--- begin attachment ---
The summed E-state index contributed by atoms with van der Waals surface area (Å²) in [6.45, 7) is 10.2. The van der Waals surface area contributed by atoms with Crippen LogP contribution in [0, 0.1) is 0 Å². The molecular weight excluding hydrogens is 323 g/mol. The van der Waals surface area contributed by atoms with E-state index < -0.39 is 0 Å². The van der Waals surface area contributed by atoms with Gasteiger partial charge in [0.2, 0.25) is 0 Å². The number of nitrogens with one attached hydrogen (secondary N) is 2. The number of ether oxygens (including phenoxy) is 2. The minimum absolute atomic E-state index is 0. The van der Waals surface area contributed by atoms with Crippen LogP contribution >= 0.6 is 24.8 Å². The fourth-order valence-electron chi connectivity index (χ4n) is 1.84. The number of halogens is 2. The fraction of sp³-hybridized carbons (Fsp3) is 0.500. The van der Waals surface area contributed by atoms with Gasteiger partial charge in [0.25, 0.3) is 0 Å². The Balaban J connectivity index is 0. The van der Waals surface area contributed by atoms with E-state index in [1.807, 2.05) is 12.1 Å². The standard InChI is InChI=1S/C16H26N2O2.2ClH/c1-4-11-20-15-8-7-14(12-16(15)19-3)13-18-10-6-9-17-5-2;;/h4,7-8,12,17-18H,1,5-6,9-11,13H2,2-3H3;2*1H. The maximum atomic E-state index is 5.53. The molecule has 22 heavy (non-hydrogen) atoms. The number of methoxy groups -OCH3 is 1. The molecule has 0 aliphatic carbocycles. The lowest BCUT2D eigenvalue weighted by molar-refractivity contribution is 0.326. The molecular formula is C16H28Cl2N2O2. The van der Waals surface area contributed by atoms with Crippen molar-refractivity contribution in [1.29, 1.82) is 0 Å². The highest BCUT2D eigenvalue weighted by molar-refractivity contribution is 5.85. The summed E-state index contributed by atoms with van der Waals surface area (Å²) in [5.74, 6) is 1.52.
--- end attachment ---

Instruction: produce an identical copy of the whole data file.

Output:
The summed E-state index contributed by atoms with van der Waals surface area (Å²) in [6.45, 7) is 10.2. The van der Waals surface area contributed by atoms with Crippen LogP contribution in [0, 0.1) is 0 Å². The molecular weight excluding hydrogens is 323 g/mol. The van der Waals surface area contributed by atoms with E-state index < -0.39 is 0 Å². The van der Waals surface area contributed by atoms with Gasteiger partial charge in [0.2, 0.25) is 0 Å². The number of nitrogens with one attached hydrogen (secondary N) is 2. The number of ether oxygens (including phenoxy) is 2. The minimum absolute atomic E-state index is 0. The van der Waals surface area contributed by atoms with Crippen LogP contribution >= 0.6 is 24.8 Å². The fourth-order valence-electron chi connectivity index (χ4n) is 1.84. The number of halogens is 2. The fraction of sp³-hybridized carbons (Fsp3) is 0.500. The van der Waals surface area contributed by atoms with Gasteiger partial charge in [0.25, 0.3) is 0 Å². The Balaban J connectivity index is 0. The van der Waals surface area contributed by atoms with E-state index in [1.807, 2.05) is 12.1 Å². The standard InChI is InChI=1S/C16H26N2O2.2ClH/c1-4-11-20-15-8-7-14(12-16(15)19-3)13-18-10-6-9-17-5-2;;/h4,7-8,12,17-18H,1,5-6,9-11,13H2,2-3H3;2*1H. The maximum atomic E-state index is 5.53. The molecule has 22 heavy (non-hydrogen) atoms. The number of methoxy groups -OCH3 is 1. The molecule has 0 aliphatic carbocycles. The lowest BCUT2D eigenvalue weighted by molar-refractivity contribution is 0.326. The molecular formula is C16H28Cl2N2O2. The van der Waals surface area contributed by atoms with Crippen molar-refractivity contribution in [1.29, 1.82) is 0 Å². The highest BCUT2D eigenvalue weighted by molar-refractivity contribution is 5.85. The summed E-state index contributed by atoms with van der Waals surface area (Å²) in [5.74, 6) is 1.52.